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AU - Sharma, Ashok Kumar

AU - She, Jin-Xiong

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N2 - Complex interactions between a series of environmental factors and genes result in progression to clinical type 1 diabetes in genetically susceptible individuals. Despite several decades of research in the area, these interactions remain poorly understood. Several studies have yielded associations of certain foods, infections, and immunizations with the onset and progression of diabetes autoimmunity, but most findings are still inconclusive. Environmental triggers are difficult to identify mainly due to (i) large number and complex nature of environmental exposures, including bacteria, viruses, dietary factors, and environmental pollutants, (ii) reliance on low throughput technology, (iii) less efforts in quantifying host response, (iv) long silent period between the exposure and clinical onset of T1D which may lead to loss of the exposure fingerprints, and (v) limited sample sets. Recent development in multiplex technologies has enabled systematic evaluation of different classes of molecules or macroparticles in a high throughput manner. However, the use of multiplex assays in type 1 diabetes research is limited to cytokine assays. In this review, we will discuss the potential use of multiplex high throughput technologies in identification of environmental triggers and host response in type 1 diabetes.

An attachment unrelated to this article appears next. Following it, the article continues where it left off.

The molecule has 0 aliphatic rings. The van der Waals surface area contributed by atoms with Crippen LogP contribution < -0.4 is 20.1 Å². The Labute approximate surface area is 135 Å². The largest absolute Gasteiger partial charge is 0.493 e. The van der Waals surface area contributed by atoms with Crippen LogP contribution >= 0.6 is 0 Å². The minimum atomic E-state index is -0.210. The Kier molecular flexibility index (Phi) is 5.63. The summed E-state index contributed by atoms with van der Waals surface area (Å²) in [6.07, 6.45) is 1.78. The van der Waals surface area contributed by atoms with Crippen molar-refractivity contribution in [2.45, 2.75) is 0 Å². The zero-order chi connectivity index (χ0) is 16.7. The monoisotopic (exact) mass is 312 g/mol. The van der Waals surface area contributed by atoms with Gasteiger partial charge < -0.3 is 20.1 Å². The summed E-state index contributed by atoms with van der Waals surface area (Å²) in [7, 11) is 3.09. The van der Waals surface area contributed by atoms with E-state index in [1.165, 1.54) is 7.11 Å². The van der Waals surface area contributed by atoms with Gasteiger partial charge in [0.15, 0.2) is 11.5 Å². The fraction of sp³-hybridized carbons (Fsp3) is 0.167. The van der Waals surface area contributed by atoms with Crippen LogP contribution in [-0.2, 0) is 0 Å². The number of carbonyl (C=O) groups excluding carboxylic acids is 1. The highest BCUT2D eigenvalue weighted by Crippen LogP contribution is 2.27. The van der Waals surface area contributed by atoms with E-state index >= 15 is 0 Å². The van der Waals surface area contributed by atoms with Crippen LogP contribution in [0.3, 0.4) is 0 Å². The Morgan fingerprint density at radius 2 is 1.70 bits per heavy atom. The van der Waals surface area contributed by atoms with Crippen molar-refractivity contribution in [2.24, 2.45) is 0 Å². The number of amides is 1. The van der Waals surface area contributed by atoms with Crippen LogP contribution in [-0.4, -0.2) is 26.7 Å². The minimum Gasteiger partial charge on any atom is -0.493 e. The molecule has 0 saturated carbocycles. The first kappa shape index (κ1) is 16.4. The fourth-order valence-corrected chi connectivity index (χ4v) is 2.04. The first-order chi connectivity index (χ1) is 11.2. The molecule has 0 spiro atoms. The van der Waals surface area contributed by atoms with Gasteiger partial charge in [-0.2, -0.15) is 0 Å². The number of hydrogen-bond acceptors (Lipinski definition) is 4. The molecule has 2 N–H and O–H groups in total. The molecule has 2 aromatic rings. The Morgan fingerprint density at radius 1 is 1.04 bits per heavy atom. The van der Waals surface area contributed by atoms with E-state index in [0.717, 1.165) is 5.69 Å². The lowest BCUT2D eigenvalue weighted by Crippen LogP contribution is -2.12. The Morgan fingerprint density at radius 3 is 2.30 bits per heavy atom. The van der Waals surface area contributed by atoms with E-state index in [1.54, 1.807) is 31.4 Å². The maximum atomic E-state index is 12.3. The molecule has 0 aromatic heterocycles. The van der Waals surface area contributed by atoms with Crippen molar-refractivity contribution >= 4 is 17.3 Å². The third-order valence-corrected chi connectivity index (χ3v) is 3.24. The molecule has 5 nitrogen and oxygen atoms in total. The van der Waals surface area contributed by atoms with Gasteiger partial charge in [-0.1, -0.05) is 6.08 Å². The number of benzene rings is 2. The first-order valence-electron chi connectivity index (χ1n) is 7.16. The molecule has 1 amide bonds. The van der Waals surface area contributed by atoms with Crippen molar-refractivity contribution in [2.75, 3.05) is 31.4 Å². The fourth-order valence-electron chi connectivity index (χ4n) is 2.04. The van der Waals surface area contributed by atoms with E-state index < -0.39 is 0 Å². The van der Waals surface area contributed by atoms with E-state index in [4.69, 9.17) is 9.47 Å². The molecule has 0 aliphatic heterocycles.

AB - Complex interactions between a series of environmental factors and genes result in progression to clinical type 1 diabetes in genetically susceptible individuals. Despite several decades of research in the area, these interactions remain poorly understood. Several studies have yielded associations of certain foods, infections, and immunizations with the onset and progression of diabetes autoimmunity, but most findings are still inconclusive. Environmental triggers are difficult to identify mainly due to (i) large number and complex nature of environmental exposures, including bacteria, viruses, dietary factors, and environmental pollutants, (ii) reliance on low throughput technology, (iii) less efforts in quantifying host response, (iv) long silent period between the exposure and clinical onset of T1D which may lead to loss of the exposure fingerprints, and (v) limited sample sets. Recent development in multiplex technologies has enabled systematic evaluation of different classes of molecules or macroparticles in a high throughput manner. However, the use of multiplex assays in type 1 diabetes research is limited to cytokine assays. In this review, we will discuss the potential use of multiplex high throughput technologies in identification of environmental triggers and host response in type 1 diabetes.